5 Tips on Knowing What You’re Worth and Asking for It

Conversations about salary negotiations, raises, and compensation structures – we get that they can be uncomfortable and we’re on a mission to turn that around.

 

We took this topic to the online streets to see what managers and employees alike have to share about their experiences and tips around pay.

 

From our experience working with organizations, here are 4 questions that get asked around pay and the tips that go along with them:

 

Question: I’ve been made an offer for a job and I want to negotiate my salary. How do I bring this up?

 

Tip 1: Do your research – know the range.

 

“Then exceed the range.”

 

If you don’t know Bozoma Saint John, you should. She’s the Chief Brand Officer at Uber and she’s on a mission to re-craft their story and be a face of representation for people of colour and women. She also has some great advice when it comes to salary negotiations.

 

Yes to asking for what you want.

Yes to knowing your worth.

 

Tip 2: Give your number first – lay out your expectations clearly from the get-go.

 

Don’t wait until the moment you get an offer to bring up salary. Why? Because bringing up your number first earlier on allows you to set the starting number that gets negotiated. Bringing salary expectations up at the beginning of the process leaves no room for surprises or disappointing numbers when the offer is made.

 

Other things to keep in mind in addition to salary: Work culture and people you’re working with, benefits and perks that matter to you, job autonomy, flexible working schedules, and loving what you do, where you’re doing it, and who it’s with.

 

Question: I want to ask for a raise but I don’t know what to ask for. What do I do?

 

Tip 3: Ask yourself – if someone was being hired into my role, what would they make?

 

And then go a little higher than that. This gives you a little wiggle room for discussion and negotiation. Keep in mind: you’re not inconveniencing your manager or company by asking for a raise. They want to keep great people around and will most likely work with you to build a structure where everyone is happy and you feel heard.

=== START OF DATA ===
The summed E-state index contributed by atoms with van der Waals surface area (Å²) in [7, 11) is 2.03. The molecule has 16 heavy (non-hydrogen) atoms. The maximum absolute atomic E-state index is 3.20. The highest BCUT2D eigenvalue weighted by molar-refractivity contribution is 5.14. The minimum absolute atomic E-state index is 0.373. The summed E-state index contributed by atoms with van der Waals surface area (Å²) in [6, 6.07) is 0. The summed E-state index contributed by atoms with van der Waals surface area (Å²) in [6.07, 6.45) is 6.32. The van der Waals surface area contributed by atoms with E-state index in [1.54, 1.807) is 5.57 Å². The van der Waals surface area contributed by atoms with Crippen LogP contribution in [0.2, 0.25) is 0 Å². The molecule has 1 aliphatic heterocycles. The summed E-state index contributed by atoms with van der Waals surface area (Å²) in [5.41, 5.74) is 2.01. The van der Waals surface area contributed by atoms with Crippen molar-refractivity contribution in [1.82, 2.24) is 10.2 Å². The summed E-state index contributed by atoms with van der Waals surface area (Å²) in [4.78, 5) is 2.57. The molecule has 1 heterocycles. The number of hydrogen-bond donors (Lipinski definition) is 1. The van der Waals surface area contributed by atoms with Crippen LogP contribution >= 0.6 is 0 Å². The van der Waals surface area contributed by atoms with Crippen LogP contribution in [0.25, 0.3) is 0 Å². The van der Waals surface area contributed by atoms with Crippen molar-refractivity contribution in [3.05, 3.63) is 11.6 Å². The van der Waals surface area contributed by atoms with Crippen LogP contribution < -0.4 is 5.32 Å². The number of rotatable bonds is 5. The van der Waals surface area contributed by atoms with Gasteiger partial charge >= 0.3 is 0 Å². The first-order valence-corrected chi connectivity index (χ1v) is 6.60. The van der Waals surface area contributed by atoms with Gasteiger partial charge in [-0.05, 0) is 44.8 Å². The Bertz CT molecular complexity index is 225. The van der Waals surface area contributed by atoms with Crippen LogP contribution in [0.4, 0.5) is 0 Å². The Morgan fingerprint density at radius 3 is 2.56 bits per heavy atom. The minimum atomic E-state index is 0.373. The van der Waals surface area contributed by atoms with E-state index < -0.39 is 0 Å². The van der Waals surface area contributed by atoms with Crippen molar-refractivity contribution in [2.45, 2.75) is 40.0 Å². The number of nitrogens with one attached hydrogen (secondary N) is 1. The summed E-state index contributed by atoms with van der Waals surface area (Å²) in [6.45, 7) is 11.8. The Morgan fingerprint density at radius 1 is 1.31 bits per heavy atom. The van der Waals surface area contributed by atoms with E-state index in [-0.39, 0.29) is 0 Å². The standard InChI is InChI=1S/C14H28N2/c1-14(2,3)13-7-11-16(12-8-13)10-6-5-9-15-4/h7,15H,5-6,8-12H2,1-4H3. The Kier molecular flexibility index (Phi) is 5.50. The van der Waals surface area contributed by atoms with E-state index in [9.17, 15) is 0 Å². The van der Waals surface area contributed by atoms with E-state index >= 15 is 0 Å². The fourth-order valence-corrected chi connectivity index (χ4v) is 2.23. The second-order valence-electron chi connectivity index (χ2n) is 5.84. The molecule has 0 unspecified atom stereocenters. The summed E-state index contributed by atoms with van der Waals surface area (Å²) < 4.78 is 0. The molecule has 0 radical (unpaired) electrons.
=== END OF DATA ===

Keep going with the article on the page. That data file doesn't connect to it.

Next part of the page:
Question: I’ve been working really hard and believe that I deserve a promotion but I haven’t received one yet. How should I approach this conversation with my manager?

 

Tip 4: Be upfront and ask questions.

 

You are the driver of your career. Book a time with your manager and have an open conversation about why you haven’t received a promotion and what your experience has been like. There’s no point in assuming that you already know why you haven’t gotten a promotion because you can’t know until you ask.

 

Here are some questions to get you started in your conversation:

 

  • What are my growth opportunities at this company?
  • How can we create a structure where we are both clear on my growth path and what I need to reach in order to grow with my compensation and role?
  • Currently, how I am I performing and what do I need to work on in order to grow in my role here?

 

Question: How do I know if my employee is ready for a promotion?

 

Tip 5: Don’t make promises – create a clear structure instead.

 

When creating a compensation and growth structure for your people, ask yourself these questions:

 

  • In addition to your employee’s performance in their role, how are they contributing to the business and people within the organization?
  • What goals (professional and personal) does your employee have?
  • Is there a role available for your employee to be promoted into? If not, how else can they grow in their career and compensation at your company?

 

Not getting a promotion and vice versa should never be a surprise for your employee. After creating a structure that you’re both clear on, have regular feedback sessions with open conversations about their performance and their feedback to you as a manager. Remember: Growth goes both ways.

When it comes to convos about pay, the best route is always the open route. Whether you’re the one giving or getting the raise, accepting or making the job offer, clarity is key.

 

Are you a new manager and don’t know where to start when it comes to open conversations with your people? We can help! Connect with us and let’s see how we can get those conversations going.

We’d like to give a huge thank you to Sarah Blackmore, Senior Director, People at Eventbase and Rob Pintwala, Sales at Chatkit for contributing their tips to this post!

 

Meet Matt. He is bold. He is always up for the adventure. He is your biggest fan.

Category
Leadership Tips, Manager Training
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